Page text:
The Socrates Triple Filter Test

In ancient Greece, Socrates was reputed to hold knowledge in high esteem. One day an acquaintance met the great philosopher and said,
“Do you know  what I just heard about your friend?”  “Hold on a minute,” Socrates replied. “Before telling me anything,  I’d  like  you to pass a little test. It’s called  the Triple Filter Test.”
“Triple filter?”
“That’s right,” Socrates continued. “Before you talk to me about my  friend, it might be a good idea to take a  moment and filter what you’re going to say.

That’s why I call it the  triple  filter test.”
“The first filter is TRUTH. Have you made absolutely sure that what you are about to tell me is true?”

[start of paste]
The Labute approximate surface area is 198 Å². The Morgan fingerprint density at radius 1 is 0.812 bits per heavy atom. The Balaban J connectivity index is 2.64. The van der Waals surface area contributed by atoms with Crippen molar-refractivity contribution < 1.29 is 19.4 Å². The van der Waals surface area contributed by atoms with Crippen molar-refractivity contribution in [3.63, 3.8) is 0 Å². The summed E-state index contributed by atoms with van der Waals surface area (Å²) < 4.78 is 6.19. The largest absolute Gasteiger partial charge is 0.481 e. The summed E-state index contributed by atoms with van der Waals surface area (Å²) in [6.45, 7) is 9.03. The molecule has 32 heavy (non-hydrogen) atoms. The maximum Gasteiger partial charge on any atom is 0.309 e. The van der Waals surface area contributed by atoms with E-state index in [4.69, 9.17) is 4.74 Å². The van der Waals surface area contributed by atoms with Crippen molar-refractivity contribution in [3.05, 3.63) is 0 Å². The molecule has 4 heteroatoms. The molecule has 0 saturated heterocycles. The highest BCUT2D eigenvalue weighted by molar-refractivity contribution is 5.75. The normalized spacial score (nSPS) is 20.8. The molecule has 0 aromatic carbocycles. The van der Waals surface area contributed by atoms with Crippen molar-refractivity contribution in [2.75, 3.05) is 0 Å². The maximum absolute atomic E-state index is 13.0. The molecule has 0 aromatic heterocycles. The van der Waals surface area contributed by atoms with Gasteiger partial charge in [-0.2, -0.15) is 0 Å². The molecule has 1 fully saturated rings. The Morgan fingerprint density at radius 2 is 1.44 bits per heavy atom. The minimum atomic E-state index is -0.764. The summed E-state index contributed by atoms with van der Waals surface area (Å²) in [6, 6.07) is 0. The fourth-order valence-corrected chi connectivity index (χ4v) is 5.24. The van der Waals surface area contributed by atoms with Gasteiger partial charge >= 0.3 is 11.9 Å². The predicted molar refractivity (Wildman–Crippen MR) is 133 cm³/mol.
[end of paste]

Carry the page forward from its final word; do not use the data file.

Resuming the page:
“No,” the man said, “actually I just heard about it and…”
‘All right,” said Socrates. “So you don’t really know if it’s true or not.
Now let’s try the second filter, the filter  of GOODNESS.
Is what you are about to tell me about my friend something  good?”
“No, on the contrary…”
“So,” Socrates continued, “you want to tell me something bad about him, but  you’re not certain it’s true. You  may still pass the test though, because there’s one filter left: the  filter  of USEFULNESS. Is what you want to
tell me about my friend going to be useful to me?”

“No, not really.”

“Well,” concluded Socrates, “if what you want to tell me is neither true nor good nor even useful, why tell it to  me at all?”

Lets use this triple filter each time you hear loose talk about any of your near & dear friends.

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